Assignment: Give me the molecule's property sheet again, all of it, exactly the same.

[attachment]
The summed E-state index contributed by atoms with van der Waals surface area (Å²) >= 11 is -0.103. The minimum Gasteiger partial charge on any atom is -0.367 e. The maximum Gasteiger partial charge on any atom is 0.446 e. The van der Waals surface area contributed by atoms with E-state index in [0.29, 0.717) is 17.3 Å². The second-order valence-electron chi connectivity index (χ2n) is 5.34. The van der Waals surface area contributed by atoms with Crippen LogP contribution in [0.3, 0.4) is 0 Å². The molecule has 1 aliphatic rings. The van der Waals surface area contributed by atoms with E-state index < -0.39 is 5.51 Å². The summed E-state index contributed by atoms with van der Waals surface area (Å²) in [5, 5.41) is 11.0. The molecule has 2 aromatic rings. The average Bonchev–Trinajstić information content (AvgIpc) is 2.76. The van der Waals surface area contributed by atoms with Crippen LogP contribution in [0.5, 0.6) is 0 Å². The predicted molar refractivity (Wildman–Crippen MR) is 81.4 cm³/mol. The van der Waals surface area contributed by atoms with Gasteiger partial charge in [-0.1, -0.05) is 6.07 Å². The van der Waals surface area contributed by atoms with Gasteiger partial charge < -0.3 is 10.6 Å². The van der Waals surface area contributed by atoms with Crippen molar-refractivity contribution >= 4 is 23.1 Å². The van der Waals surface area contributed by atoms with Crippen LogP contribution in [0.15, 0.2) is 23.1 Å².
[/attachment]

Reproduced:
The summed E-state index contributed by atoms with van der Waals surface area (Å²) >= 11 is -0.103. The minimum Gasteiger partial charge on any atom is -0.367 e. The maximum Gasteiger partial charge on any atom is 0.446 e. The van der Waals surface area contributed by atoms with E-state index in [0.29, 0.717) is 17.3 Å². The second-order valence-electron chi connectivity index (χ2n) is 5.34. The van der Waals surface area contributed by atoms with Crippen LogP contribution in [0.3, 0.4) is 0 Å². The molecule has 1 aliphatic rings. The van der Waals surface area contributed by atoms with E-state index < -0.39 is 5.51 Å². The summed E-state index contributed by atoms with van der Waals surface area (Å²) in [5, 5.41) is 11.0. The molecule has 2 aromatic rings. The average Bonchev–Trinajstić information content (AvgIpc) is 2.76. The van der Waals surface area contributed by atoms with Crippen LogP contribution in [0.5, 0.6) is 0 Å². The predicted molar refractivity (Wildman–Crippen MR) is 81.4 cm³/mol. The van der Waals surface area contributed by atoms with Gasteiger partial charge in [-0.1, -0.05) is 6.07 Å². The van der Waals surface area contributed by atoms with Gasteiger partial charge < -0.3 is 10.6 Å². The van der Waals surface area contributed by atoms with Crippen molar-refractivity contribution >= 4 is 23.1 Å². The van der Waals surface area contributed by atoms with Crippen LogP contribution in [0.15, 0.2) is 23.1 Å².